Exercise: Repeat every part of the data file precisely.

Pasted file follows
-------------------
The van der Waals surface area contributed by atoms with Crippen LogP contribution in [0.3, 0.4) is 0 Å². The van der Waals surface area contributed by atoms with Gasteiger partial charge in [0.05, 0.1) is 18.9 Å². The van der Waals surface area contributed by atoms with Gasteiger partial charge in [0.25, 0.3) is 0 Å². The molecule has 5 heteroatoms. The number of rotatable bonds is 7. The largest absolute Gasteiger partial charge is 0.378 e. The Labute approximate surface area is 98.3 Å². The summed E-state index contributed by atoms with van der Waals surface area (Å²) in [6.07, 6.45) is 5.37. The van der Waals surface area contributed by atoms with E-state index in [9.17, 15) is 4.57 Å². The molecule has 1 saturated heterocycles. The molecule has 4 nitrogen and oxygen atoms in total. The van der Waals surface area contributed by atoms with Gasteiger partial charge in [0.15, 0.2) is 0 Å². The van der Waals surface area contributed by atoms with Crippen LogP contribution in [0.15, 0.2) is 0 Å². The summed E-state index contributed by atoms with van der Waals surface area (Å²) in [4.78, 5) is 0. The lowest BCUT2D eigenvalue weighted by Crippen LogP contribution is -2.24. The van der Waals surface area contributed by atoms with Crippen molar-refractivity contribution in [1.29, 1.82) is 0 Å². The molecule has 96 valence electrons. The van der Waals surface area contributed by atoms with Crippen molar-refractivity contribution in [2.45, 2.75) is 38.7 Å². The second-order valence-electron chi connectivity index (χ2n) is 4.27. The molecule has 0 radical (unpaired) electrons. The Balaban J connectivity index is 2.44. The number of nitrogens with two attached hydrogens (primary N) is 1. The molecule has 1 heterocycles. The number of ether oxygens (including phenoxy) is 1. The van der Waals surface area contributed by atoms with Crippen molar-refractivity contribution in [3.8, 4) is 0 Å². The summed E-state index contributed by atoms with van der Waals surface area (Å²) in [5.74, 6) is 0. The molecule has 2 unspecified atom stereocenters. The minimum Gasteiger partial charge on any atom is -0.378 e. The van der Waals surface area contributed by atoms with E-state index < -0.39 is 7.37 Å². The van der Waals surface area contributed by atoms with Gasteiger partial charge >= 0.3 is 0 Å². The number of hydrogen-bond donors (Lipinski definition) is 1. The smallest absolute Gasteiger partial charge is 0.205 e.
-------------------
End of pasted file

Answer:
The van der Waals surface area contributed by atoms with Crippen LogP contribution in [0.3, 0.4) is 0 Å². The van der Waals surface area contributed by atoms with Gasteiger partial charge in [0.05, 0.1) is 18.9 Å². The van der Waals surface area contributed by atoms with Gasteiger partial charge in [0.25, 0.3) is 0 Å². The molecule has 5 heteroatoms. The number of rotatable bonds is 7. The largest absolute Gasteiger partial charge is 0.378 e. The Labute approximate surface area is 98.3 Å². The summed E-state index contributed by atoms with van der Waals surface area (Å²) in [6.07, 6.45) is 5.37. The van der Waals surface area contributed by atoms with E-state index in [9.17, 15) is 4.57 Å². The molecule has 1 saturated heterocycles. The molecule has 4 nitrogen and oxygen atoms in total. The van der Waals surface area contributed by atoms with Gasteiger partial charge in [0.15, 0.2) is 0 Å². The van der Waals surface area contributed by atoms with Crippen LogP contribution in [0.15, 0.2) is 0 Å². The summed E-state index contributed by atoms with van der Waals surface area (Å²) in [4.78, 5) is 0. The lowest BCUT2D eigenvalue weighted by Crippen LogP contribution is -2.24. The van der Waals surface area contributed by atoms with Crippen molar-refractivity contribution in [1.29, 1.82) is 0 Å². The molecule has 96 valence electrons. The van der Waals surface area contributed by atoms with Crippen molar-refractivity contribution in [2.45, 2.75) is 38.7 Å². The second-order valence-electron chi connectivity index (χ2n) is 4.27. The molecule has 0 radical (unpaired) electrons. The Balaban J connectivity index is 2.44. The number of nitrogens with two attached hydrogens (primary N) is 1. The molecule has 1 heterocycles. The number of ether oxygens (including phenoxy) is 1. The van der Waals surface area contributed by atoms with Crippen molar-refractivity contribution in [3.8, 4) is 0 Å². The summed E-state index contributed by atoms with van der Waals surface area (Å²) in [5.74, 6) is 0. The molecule has 2 unspecified atom stereocenters. The minimum Gasteiger partial charge on any atom is -0.378 e. The van der Waals surface area contributed by atoms with E-state index < -0.39 is 7.37 Å². The van der Waals surface area contributed by atoms with Gasteiger partial charge >= 0.3 is 0 Å². The number of hydrogen-bond donors (Lipinski definition) is 1. The smallest absolute Gasteiger partial charge is 0.205 e.